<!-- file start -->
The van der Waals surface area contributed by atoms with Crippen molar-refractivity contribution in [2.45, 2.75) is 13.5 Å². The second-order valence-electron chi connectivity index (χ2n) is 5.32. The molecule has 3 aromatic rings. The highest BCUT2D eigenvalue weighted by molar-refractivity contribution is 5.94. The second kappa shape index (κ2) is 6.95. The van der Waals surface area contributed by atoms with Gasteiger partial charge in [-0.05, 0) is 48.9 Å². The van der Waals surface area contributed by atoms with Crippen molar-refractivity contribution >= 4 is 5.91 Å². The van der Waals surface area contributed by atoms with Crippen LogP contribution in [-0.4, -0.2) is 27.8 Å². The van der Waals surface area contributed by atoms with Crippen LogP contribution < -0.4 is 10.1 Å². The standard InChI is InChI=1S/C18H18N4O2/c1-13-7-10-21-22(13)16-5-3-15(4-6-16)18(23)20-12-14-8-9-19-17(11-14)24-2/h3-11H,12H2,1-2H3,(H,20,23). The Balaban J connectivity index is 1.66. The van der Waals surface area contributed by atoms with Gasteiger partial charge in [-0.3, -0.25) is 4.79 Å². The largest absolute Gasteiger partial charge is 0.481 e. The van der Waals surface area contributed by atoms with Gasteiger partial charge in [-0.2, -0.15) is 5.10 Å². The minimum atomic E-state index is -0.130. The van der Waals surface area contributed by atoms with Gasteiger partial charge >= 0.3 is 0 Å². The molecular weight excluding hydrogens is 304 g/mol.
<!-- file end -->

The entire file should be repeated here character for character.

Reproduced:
The van der Waals surface area contributed by atoms with Crippen molar-refractivity contribution in [2.45, 2.75) is 13.5 Å². The second-order valence-electron chi connectivity index (χ2n) is 5.32. The molecule has 3 aromatic rings. The highest BCUT2D eigenvalue weighted by molar-refractivity contribution is 5.94. The second kappa shape index (κ2) is 6.95. The van der Waals surface area contributed by atoms with Gasteiger partial charge in [-0.05, 0) is 48.9 Å². The van der Waals surface area contributed by atoms with Crippen molar-refractivity contribution >= 4 is 5.91 Å². The van der Waals surface area contributed by atoms with Crippen LogP contribution in [-0.4, -0.2) is 27.8 Å². The van der Waals surface area contributed by atoms with Crippen LogP contribution < -0.4 is 10.1 Å². The standard InChI is InChI=1S/C18H18N4O2/c1-13-7-10-21-22(13)16-5-3-15(4-6-16)18(23)20-12-14-8-9-19-17(11-14)24-2/h3-11H,12H2,1-2H3,(H,20,23). The Balaban J connectivity index is 1.66. The van der Waals surface area contributed by atoms with Gasteiger partial charge in [-0.3, -0.25) is 4.79 Å². The largest absolute Gasteiger partial charge is 0.481 e. The van der Waals surface area contributed by atoms with Gasteiger partial charge in [-0.2, -0.15) is 5.10 Å². The minimum atomic E-state index is -0.130. The van der Waals surface area contributed by atoms with Gasteiger partial charge >= 0.3 is 0 Å². The molecular weight excluding hydrogens is 304 g/mol.